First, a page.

#ifihadonewish 👅💦💦💦💦💦 #jamaica #sweetjamaica #kingston2 #paradise #landofwoodandwater #YourIslandHasNothingOnMyIsland 👊
You cannot buy electronics with food stamps. You cannot buy cigarettes with food stamps. You cannot buy pet food with food stamps. You cannot withdraw money with an EBT card (food stamps).
Do you know what else you can’t buy with food stamps? Shampoo, soap, laundry detergent, toilet paper, paper towels, tissues, tinfoil, plastic sandwich bags, toothpaste, cleaning products, tampons, pads, over the counter medications (such as Tylenol, Ibuprofen, etc.), and anything else you can think of that you cannot physically ingest for nutritional purposes.
Do you know what you can buy with food stamps? Food.
Do you know what it’s like to scrounge for change to buy non-edible necessities, use a credit card and EBT card (food stamps) during the same transaction, and then have the person in line behind you judge you for buying the ingredients to make a birthday cake?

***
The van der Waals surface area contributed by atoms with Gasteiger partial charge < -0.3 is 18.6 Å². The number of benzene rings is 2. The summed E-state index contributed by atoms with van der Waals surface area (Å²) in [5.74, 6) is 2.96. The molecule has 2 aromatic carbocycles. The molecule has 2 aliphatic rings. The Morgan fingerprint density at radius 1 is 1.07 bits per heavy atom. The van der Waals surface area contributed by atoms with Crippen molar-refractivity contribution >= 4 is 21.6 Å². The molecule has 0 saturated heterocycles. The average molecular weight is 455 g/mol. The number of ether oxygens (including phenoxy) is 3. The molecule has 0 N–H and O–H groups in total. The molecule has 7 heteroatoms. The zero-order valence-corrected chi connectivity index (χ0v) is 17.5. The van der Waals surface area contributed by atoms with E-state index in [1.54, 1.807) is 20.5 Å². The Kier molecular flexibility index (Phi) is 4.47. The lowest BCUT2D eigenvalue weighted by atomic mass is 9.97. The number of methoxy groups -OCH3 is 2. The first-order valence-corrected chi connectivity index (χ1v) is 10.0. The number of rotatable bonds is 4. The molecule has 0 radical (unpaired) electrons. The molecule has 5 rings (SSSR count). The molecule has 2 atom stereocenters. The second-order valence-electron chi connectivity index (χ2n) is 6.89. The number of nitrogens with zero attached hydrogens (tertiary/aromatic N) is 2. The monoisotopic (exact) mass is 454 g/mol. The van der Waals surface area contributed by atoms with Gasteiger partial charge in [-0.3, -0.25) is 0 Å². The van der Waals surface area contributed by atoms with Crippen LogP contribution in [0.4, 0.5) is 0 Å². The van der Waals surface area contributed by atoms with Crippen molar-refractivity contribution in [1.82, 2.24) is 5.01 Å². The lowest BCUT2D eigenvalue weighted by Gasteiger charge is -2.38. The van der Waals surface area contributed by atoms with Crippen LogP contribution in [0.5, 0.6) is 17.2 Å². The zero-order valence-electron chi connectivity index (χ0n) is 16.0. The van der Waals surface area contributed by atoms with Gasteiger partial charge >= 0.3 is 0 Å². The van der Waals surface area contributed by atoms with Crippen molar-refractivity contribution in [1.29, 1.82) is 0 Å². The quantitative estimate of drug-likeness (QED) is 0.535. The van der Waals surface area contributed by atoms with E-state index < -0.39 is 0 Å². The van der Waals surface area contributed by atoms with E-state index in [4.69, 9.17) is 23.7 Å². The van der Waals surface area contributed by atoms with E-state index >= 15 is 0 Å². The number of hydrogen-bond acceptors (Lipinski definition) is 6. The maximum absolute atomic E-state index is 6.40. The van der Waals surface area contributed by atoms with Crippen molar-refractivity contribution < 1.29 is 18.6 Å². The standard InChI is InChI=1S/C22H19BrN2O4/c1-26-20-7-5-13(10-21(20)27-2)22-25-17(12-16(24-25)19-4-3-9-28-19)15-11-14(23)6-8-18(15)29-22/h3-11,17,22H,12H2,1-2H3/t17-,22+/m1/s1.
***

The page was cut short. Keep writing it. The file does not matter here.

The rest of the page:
People who disseminate false information about food stamps have never had to use food stamps.
People who disseminate false information about food stamps are shitty human beings, lets be real honest
Yo! My name is Benji and I’m Anishinaabe (White Earth). I’ve been in a bunch of punk bands over the years, most recently a band in Seattle called My Parade, an intentionally all-POC political dance punk band. Alex Miranda of Underpass released our LP a couple years ago, too! Here’s a video of us…
My Parade playing in Toronto! Featuring Benji (Anishinaabe— White Earth) on drums
Still another example involves the use of “non-white,” “minority” or “third world.” While people of color are a minority in the U.S., they are part of the vast majority of the world’s population, in which white people are a distinct minority. Thus, by utilizing the term “minority” to describe people of color in the U.S., we can lose sight of the global majority/minority reality - a fact of some importance in the increasing and interconnected struggles of people of color inside and outside the U.S.
To describe people of color as “non-white” is to use whiteness as the standard and norm against which to measure all others.